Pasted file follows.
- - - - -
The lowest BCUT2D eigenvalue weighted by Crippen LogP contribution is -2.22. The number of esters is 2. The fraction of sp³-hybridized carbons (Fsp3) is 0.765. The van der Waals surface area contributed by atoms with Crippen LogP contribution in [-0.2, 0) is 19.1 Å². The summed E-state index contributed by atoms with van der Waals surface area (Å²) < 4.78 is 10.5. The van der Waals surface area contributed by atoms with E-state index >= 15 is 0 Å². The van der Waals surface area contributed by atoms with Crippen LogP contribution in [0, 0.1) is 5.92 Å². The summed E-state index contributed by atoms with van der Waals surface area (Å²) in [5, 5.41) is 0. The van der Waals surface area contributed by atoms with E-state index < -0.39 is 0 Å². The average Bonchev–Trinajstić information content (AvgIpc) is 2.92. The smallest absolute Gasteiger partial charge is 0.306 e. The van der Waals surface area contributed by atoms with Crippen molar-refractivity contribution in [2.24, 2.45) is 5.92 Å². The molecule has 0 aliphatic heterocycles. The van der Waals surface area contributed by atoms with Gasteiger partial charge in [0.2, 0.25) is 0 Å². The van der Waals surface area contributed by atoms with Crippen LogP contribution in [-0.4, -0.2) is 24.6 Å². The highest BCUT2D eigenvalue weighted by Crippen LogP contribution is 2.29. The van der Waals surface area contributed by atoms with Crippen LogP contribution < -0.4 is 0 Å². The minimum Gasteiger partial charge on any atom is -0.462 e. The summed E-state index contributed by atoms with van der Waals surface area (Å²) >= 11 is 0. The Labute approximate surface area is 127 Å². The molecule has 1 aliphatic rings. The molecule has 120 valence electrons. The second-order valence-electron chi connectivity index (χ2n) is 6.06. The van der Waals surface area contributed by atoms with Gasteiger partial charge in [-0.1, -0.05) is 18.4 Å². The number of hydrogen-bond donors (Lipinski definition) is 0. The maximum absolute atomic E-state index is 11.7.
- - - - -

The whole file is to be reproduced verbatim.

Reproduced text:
The lowest BCUT2D eigenvalue weighted by Crippen LogP contribution is -2.22. The number of esters is 2. The fraction of sp³-hybridized carbons (Fsp3) is 0.765. The van der Waals surface area contributed by atoms with Crippen LogP contribution in [-0.2, 0) is 19.1 Å². The summed E-state index contributed by atoms with van der Waals surface area (Å²) < 4.78 is 10.5. The van der Waals surface area contributed by atoms with E-state index >= 15 is 0 Å². The van der Waals surface area contributed by atoms with Crippen LogP contribution in [0, 0.1) is 5.92 Å². The summed E-state index contributed by atoms with van der Waals surface area (Å²) in [5, 5.41) is 0. The van der Waals surface area contributed by atoms with E-state index < -0.39 is 0 Å². The average Bonchev–Trinajstić information content (AvgIpc) is 2.92. The smallest absolute Gasteiger partial charge is 0.306 e. The van der Waals surface area contributed by atoms with Crippen molar-refractivity contribution in [2.24, 2.45) is 5.92 Å². The molecule has 0 aliphatic heterocycles. The van der Waals surface area contributed by atoms with Gasteiger partial charge in [0.2, 0.25) is 0 Å². The van der Waals surface area contributed by atoms with Crippen LogP contribution in [-0.4, -0.2) is 24.6 Å². The highest BCUT2D eigenvalue weighted by Crippen LogP contribution is 2.29. The van der Waals surface area contributed by atoms with Crippen LogP contribution < -0.4 is 0 Å². The minimum Gasteiger partial charge on any atom is -0.462 e. The summed E-state index contributed by atoms with van der Waals surface area (Å²) >= 11 is 0. The Labute approximate surface area is 127 Å². The molecule has 1 aliphatic rings. The molecule has 120 valence electrons. The second-order valence-electron chi connectivity index (χ2n) is 6.06. The van der Waals surface area contributed by atoms with Gasteiger partial charge in [-0.1, -0.05) is 18.4 Å². The number of hydrogen-bond donors (Lipinski definition) is 0. The maximum absolute atomic E-state index is 11.7.